Officials team up to combat opioids in Michigan

Detroit police are teaming up with the feds, sharing an office and the common goal to save lives by getting heroin, fentanyl and other deadly opioids off the streets.

The Heroin Response Group is a task force comprised of police officers, special agents and prosecutors on the local and federal level,

"For everybody that's peddling poison in the streets of Detroit, we're coming with every resource that ATF has to prosecute you - if you're armed with a firearm while selling this poison on the streets, that's the bottom line," said James Deir, ATF special agent in charge.

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Law enforcement is sending a strong message to drug dealers Monday, as the Detroit Police Department formally announces a joint task created to fight opioid abuse in Detroit.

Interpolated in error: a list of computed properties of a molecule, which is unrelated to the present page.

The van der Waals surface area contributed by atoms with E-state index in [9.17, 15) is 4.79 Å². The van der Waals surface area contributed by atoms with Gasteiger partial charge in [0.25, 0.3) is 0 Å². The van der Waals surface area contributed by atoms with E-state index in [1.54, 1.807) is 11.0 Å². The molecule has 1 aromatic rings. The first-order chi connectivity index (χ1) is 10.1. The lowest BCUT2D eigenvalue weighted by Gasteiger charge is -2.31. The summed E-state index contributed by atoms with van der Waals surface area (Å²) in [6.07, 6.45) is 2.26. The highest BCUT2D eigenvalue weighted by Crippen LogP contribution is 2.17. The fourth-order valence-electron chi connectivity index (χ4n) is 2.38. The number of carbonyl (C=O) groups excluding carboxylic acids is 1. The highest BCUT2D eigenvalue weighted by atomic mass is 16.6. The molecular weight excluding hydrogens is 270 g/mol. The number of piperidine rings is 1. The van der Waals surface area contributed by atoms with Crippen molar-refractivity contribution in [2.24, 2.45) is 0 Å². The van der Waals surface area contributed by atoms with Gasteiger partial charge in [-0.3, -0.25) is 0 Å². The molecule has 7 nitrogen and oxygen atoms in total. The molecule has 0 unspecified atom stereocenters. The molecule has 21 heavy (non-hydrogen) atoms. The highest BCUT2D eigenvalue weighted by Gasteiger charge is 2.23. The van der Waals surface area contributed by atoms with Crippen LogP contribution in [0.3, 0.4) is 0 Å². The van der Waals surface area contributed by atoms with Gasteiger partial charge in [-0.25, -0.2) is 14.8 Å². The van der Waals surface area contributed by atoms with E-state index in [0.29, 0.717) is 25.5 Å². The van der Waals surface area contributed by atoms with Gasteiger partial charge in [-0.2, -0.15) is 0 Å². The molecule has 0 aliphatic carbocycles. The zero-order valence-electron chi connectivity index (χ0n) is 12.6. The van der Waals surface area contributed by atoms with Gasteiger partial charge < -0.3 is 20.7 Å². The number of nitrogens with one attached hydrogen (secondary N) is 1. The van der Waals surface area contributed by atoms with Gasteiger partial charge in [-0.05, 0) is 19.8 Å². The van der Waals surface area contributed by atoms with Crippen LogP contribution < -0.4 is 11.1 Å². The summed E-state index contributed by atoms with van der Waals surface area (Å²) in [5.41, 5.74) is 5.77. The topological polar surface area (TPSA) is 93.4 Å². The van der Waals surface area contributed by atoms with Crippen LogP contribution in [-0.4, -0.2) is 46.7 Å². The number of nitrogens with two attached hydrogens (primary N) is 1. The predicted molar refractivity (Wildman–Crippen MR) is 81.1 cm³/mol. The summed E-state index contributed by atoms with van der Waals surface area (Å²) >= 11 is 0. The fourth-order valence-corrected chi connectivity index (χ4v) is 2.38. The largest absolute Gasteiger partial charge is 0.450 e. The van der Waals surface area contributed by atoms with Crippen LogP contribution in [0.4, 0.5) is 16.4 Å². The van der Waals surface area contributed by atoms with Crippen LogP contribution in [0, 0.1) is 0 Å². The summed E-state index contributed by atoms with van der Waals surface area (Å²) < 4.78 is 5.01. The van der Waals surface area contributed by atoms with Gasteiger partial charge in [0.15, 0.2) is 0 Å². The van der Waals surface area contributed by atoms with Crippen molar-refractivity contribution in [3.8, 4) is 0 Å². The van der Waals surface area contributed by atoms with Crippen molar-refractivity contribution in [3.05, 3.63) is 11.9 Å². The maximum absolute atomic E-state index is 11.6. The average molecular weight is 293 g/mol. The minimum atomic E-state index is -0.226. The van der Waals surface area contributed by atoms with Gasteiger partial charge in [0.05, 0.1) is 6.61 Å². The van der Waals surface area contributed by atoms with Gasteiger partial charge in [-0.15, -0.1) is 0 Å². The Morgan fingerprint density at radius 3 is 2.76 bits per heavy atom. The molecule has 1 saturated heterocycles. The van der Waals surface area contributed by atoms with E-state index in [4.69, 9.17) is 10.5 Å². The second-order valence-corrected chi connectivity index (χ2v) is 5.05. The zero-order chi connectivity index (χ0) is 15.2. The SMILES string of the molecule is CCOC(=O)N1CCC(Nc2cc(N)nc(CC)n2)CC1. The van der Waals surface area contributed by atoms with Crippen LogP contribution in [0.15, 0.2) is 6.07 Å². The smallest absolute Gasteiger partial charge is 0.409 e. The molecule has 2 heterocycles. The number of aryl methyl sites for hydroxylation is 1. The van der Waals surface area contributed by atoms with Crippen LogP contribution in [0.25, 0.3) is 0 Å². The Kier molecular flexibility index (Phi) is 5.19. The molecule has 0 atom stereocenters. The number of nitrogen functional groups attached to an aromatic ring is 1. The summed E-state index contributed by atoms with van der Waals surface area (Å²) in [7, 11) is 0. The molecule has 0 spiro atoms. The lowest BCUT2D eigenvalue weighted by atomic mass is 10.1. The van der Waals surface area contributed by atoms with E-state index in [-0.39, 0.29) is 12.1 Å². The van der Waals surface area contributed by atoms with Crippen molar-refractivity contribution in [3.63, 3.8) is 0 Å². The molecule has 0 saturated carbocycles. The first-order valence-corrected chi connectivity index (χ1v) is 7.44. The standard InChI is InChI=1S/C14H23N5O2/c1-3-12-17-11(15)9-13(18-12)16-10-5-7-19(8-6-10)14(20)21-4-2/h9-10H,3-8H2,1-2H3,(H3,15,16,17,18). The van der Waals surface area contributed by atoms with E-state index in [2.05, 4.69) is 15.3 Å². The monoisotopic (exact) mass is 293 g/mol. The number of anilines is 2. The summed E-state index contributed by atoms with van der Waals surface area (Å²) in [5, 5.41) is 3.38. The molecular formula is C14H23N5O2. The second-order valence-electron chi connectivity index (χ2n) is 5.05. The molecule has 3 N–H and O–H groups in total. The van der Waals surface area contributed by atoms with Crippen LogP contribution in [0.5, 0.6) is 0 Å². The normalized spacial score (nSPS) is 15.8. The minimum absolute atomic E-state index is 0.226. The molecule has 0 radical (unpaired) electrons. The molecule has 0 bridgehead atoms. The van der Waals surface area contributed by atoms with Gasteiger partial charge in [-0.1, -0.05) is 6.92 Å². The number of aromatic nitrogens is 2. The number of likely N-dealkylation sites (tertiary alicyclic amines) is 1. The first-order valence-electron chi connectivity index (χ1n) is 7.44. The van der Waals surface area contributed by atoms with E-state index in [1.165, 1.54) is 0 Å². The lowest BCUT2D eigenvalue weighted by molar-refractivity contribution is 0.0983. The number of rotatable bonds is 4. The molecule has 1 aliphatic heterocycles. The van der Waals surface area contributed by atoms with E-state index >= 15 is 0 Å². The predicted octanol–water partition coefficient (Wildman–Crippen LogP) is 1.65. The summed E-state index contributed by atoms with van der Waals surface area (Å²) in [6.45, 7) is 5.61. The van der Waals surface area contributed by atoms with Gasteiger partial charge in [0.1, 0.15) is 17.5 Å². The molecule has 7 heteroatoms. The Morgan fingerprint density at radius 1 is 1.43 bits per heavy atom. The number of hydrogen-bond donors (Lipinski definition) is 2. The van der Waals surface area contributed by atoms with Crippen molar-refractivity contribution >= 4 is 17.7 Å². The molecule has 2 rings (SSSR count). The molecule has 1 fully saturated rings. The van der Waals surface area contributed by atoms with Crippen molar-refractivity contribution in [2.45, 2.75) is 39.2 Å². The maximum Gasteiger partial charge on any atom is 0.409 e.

"When we look at opioid related deaths in Detroit - 383, that is what I call a crisis," said DPD Chief James Craig.

Compare that to the number of homicides in Detroit last year -- 267.

"In the old days if somebody died of a drug overdose that was just an overdose. We're doing something different now. Put up the caution tape, that's a murder. That's a drug delivery causing death, and that's how we're going to prosecute those cases," said U.S. Attorney Matthew Schneider.

The heroin response team is also focused at getting heroin, fentanyl and carfentanyl off the streets.

"Three little granules of carfentanyl can cause an overdose that leads to death," Craig said.

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The response group is already seeing results. On January 10:

"Our DEA task force executed total of 6 simultaneous search warrants, yielding 992 grams of heroin - street value of $1.7 million," Craig said.

And investigators say that is just the beginning.

"We will find the biggest bang for our buck as it relates to your incarceration. Your days are limited," Dier said.